Dowdy recalls hunting trips with Scalia

Published 4:20 pm Tuesday, February 23, 2016

U.S. Supreme Court Justice Antonin Scalia, who died unexpectedly last week at the Cibolo Creek Ranch in Texas, was described as one of the nation’s leading public figures. Those that knew him well would add that next to family or church, Scalia liked nothing better than to hunt.  

Scalia, in fact, died at an exclusive 30,000-acre hunting resort “nestled peacefully in the Chinati Mountains of West Texas.”

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“We were scheduled to hunt again on March 19,” businessman and Buckingham resident Ron Dowdy said.

Dowdy and Scalia had gone on numerous hunting trips together over the past several years.

“My hunts with him have always been in Virginia,” Dowdy said. “He liked to fish, too — hunting and fishing in the Heart of Virginia!”

It was a love of hunting that brought Dowdy and Scalia together.

“We had mutual friends,” Dowdy said. “And they invited me into the hunt group several years ago — that’s how I met him.”

From the beginning, Dowdy was impressed with Scalia’s character.

“As a military man, as I am, I looked to him as a leader,” Dowdy said. “He will go down in history as one of the greatest conservative patriarchs we’ve had in modern times.”

Scalia, born on March 11, 1936, in Trenton, N.J., was a practicing lawyer in the 1960s, and then worked in public service in the 1970s with roles in President Richard Nixon’s general counsel and as the assistant attorney general. In the 1980s he became a part of President Ronald Reagan’s Court of Appeals. Scalia was best known as an associate justice for the U.S. Supreme Court, appointed in 1986 by President Reagan.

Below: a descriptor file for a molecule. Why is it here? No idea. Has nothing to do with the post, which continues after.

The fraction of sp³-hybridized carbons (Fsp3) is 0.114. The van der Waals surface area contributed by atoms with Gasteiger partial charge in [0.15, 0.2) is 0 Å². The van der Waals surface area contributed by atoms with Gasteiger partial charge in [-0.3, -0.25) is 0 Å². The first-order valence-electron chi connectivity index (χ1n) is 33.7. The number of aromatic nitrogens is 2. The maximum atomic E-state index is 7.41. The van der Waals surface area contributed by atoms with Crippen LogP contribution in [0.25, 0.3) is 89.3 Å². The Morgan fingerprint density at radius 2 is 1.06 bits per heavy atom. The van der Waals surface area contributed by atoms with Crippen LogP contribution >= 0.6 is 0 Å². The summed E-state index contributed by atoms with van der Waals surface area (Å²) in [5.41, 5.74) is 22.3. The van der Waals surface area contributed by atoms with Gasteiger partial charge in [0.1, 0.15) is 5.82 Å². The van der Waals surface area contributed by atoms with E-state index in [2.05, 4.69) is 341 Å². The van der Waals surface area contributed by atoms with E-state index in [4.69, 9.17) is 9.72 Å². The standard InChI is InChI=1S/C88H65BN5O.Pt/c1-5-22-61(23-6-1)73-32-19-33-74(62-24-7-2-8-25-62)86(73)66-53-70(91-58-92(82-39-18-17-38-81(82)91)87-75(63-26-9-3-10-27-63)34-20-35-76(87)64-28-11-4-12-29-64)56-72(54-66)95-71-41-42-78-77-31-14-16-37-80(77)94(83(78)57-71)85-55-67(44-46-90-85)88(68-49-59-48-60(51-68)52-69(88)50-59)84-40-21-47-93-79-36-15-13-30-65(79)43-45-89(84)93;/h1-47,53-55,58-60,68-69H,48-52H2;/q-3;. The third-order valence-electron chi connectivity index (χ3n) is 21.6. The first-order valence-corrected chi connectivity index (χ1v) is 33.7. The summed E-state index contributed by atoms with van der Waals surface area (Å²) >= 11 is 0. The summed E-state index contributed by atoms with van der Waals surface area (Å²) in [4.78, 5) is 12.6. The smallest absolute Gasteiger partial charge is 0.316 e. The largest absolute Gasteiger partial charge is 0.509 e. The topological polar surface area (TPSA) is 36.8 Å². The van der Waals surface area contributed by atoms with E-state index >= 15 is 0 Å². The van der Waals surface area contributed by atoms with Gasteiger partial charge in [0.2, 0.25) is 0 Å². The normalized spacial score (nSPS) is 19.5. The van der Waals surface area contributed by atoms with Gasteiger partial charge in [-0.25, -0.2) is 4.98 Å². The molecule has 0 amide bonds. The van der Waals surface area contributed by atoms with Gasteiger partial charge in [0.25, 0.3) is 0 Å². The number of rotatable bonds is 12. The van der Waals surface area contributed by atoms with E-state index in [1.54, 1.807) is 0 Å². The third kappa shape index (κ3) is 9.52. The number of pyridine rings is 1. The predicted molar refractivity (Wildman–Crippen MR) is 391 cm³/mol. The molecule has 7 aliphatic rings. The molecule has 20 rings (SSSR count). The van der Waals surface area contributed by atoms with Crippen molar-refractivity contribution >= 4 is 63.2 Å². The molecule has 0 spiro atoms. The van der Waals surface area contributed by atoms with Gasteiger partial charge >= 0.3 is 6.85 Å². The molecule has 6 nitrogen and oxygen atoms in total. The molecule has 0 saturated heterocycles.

Dowdy respected Scalia, in addition to his many accomplishments, for his love of family.

“He had nine children and 36 grandchildren,” Dowdy said. “ I think this is important — he really liked (hunting) day trips. He would leave early in the morning and come back that night to his wife and grandchildren — with 36 grandchildren, he always had grandchildren around.”

“He liked to combine his trips with family visits,” Dowdy said of Scalia. “He was excited about coming here for the vice presidential debate in October. He has a daughter that lives in Charlottesville — that would have been his ideal thing, to visit with his family and enjoy the debate.”

Dowdy also appreciated Scalia’s sense of humor.

“He was a fun man to be with, a real jokester,” he said.

Dowdy related an incident during one of their hunting trips.

“Quite often we’d just get tired of walking — that’s what you do bird hunting,” Dowdy said. “I would come up behind his back and say, ‘Nino, I know we’re alone today, so I’ve got your back,’ and he would say to me, ‘Ron, I know how you shoot; I’d rather have you at my back.’”

Dowdy noted that Scalia preferred to hunt unaccompanied by U.S. marshals.

“They mentioned that he did not have any U.S. marshals accompanying him in Texas,” Dowdy said. “He never did with us either. When we’d hunt there’d only be eight of us and quite often an additional Supreme Court justice.”

Few photos were taken during the Virginia hunting trips.

“We were not big into photos,” Dowdy said.

Better than snapshots are the memories Dowdy carries of hunting trips with his friend.

“He was a fantastic speaker — just a good, humorous person,” Dowdy said. “He loved the courts and constitutional law. If you were a conservative, you really, really loved what he did.”

“He would have been 80 next month,” Dowdy said. “If you have to go, going in your sleep is a good way of doing it. No scandal involved — just going to sleep.”

The Cibolo Creek Ranch “nestled peacefully in the mountains of West Texas” is a place, Dowdy believes, where his friend Antonin Scalia also found peace.